Despite the tank battle of November 1917 to the west of the town, and the fact that the heavily defended Hindenburg Line ran through the town centre for most of World War I, Cambrai has kept enough of its character and cobbled streets to make a fleeting visit worthwhile, though it is less attractive than either Douai or Arras. The large, cobbled, main place Aristide-Briand is dominated by the Neoclassical Hôtel de Ville. The imposing building hints at the town’s former wealth, which was based on textiles and agriculture. Cambrai’s chief ecclesiastical treasure is the Church of St-Géry, off rue St-Aubert west of the main square, worth a visit for a celebrated Mise au Tombeau by Rubens.
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At dawn on November 20, 1917, the first full-scale tank battle in history began at Cambrai, when more than four hundred British tanks poured over the Hindenburg Line. In just 24 hours, the Royal Tank Corps and British Third Army made the biggest advance by either side since the trenches were dug in 1914. A fortnight later, however, casualties had reached 50,000, and the armies were back where they’d started.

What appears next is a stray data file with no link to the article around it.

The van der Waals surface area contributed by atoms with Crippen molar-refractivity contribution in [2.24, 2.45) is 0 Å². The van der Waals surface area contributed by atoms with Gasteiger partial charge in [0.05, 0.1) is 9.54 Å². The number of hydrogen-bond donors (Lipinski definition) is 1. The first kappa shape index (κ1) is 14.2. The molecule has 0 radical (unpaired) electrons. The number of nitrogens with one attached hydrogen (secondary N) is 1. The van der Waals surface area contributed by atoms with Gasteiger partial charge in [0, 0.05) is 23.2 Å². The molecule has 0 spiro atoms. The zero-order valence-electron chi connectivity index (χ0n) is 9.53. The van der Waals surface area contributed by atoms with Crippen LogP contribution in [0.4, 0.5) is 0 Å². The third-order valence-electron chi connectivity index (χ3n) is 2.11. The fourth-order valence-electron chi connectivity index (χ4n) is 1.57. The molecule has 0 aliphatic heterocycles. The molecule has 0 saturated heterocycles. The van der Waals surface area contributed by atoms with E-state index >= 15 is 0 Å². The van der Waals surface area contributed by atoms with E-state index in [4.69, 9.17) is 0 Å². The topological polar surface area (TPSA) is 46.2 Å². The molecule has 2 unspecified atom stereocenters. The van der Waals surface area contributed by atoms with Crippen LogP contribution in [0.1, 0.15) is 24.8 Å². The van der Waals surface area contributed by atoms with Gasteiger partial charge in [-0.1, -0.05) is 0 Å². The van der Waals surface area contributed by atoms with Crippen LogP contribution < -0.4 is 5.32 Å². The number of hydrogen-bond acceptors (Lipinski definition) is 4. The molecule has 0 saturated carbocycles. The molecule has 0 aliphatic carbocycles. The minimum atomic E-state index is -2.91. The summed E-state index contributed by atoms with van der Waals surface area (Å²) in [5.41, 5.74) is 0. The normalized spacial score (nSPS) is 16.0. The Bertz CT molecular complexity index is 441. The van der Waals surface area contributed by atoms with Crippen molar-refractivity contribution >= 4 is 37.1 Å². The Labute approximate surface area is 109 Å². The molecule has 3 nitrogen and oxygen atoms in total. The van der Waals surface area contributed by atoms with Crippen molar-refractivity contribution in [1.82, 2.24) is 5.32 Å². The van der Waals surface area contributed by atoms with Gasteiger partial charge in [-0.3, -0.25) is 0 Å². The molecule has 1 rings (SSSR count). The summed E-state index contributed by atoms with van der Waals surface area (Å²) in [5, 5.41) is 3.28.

Although the tanks were ahead of their time, they still relied on cavalry and plodding infantry as backup. The primitive tanks were operated by a crew of eight who endured almost intolerable conditions – with no ventilation, the temperature inside could reach 48°C. The steering alone required three men, each on separate gearboxes, communicating by hand signals through the mechanical din. Maximum speed (6kph) dropped to barely 1kph over rough terrain, and refuelling was necessary every 55km. Of the 179 tanks lost at Cambrai, few were destroyed by the enemy; most broke down and were abandoned by their crews.